First Week of March Meteors

The first week of March continues February’s trend of low meteor rates and no major shower activity. Unfortunately this will be the case thorough most of April.

Bob’s notes …

Feb 28/Mar 1: “Another perfectly clear night with good activity. Two more Gamma Normids were recorded tonight. Leo and Ophiuchus continue to see a lot of meteor activity.”

Mar 1/2: “Another perfectly clear night with slightly less activity than last night. Occasional thin cirrus clouds could have reduced the counts tonight. Two more Gamma Normids were recorded tonight. The Antihelion radiant was more active than usual with 5 members. There were three areas in Ophiuchus that presented possible radiants. None had more than four meteors and they were not particularly sharp so these are most likely sporadic alignments.”

Mar 4/5: “The last two nights were lost to clouds. Tonight was perfectly clear night but rates were down significantly from the first two sessions this month. Two more Gamma Normids were recorded tonight. The first of these was very bright with an estimated magnitude near -3. It shot northward and ended near the handle of the Big Dipper. Plots revealed nothing of note tonight.”

Mar 5/6: “It was mostly clear tonight but with occasional cirrus and mid-level clouds. Overall activity was somewhat quiet but the Gamma Normids and Antihelion were active compared to the sporadic counts. There was a tight radiant in eastern Ophiuchus that produced four of the fifteen spordic meteors recorded tonight. It was not close to any bright star but located directly between Beta and Eta Ophiuchi.”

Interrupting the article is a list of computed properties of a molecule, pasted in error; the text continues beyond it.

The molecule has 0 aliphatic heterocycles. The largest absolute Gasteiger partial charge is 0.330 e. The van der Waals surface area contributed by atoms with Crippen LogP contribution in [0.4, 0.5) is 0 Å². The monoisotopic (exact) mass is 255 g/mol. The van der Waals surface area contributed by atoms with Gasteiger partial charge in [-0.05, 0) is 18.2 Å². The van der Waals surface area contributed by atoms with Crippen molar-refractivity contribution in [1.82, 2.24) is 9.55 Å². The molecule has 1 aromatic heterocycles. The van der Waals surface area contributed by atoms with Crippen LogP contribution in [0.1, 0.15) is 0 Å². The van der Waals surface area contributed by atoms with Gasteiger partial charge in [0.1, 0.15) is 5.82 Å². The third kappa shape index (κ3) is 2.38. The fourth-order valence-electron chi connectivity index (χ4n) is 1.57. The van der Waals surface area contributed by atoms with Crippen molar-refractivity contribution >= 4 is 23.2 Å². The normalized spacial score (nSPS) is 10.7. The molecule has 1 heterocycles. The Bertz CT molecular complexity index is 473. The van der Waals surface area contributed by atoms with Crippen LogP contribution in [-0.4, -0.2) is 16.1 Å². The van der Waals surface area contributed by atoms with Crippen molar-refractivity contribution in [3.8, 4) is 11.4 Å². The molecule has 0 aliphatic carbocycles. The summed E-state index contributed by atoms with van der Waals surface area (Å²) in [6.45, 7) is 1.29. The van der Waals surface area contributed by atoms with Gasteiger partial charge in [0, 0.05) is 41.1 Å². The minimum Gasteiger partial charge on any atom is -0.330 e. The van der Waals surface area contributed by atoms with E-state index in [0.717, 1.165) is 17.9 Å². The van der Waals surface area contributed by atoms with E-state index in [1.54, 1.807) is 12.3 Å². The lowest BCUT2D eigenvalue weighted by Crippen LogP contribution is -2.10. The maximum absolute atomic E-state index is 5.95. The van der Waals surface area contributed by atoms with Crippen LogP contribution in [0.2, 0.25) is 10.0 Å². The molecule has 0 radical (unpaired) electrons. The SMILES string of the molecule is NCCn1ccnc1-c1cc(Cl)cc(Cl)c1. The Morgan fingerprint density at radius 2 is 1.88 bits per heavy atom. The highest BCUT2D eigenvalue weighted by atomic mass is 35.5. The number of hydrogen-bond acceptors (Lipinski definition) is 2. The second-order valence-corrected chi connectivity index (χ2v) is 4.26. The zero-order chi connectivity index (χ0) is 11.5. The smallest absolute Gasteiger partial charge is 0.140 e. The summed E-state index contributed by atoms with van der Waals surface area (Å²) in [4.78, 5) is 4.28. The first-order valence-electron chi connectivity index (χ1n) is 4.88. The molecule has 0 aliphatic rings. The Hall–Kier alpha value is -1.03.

Obs  Date(UT)      Time    TOT SPO ANT DLE GNO
SAL3 2011-03-06   10h 44m   10  6   3   1   0
ALLS 2011-03-06   11h 05m   4   4   0   0   0
SDG  2011-03-06   10h 31m   20  15  2   -   3

SAL3 2011-03-05   03h 07m   10  8   2   0   0
ALLS 2011-03-05   11h 05m   4   4   0   0   0
SDG  2011-03-05   10h 10m   23  19  2   -   2
HERM 2011-03-05   10h 41m   8   7   0   1   0

SAL3 2011-03-04   10h 23m   10  10  0   0   0
ALLS 2011-03-04   10h 37m   8   8   0   0   0

SAL3 2011-03-03   02h 08m   5   5   0   0   0
ALLS 2011-03-03   11h 18m   3   3   0   0   0
HERM 2011-03-03   10h 41m   6   4   2   0   0

SAL3 2011-03-02   10h 52m   19  17  1   0   1
ALLS 2011-03-02   11h 20m   10  9   1   0   0
SDG  2011-03-02   10h 36m   34  27  5   -   2

SAL3 2011-03-01   10h 54m   10  9   1   0   0
ALLS 2011-03-01   11h 22m   5   3   2   0   0
SDG  2011-03-01   10h 06m   41  37  2   -   2

SAL3 - SALSA3 camera in Tucson (Carl Hergenrother)
ALLS - Near all-sky camera in Tucson (Carl Hergenrother)
VIST - Visual observations from Tucson (Carl Hergenrother)
VISH - Visual observations from Hermosillo (Salvador Aguirre)
HERM - PARENI camera in Hermosillo (Salvador Aguirre)
SDG - Camera in San Diego operated by Bob Lunsford
Time - Total amount of time each camera looked for meteors
TOT - Total number of meteors detected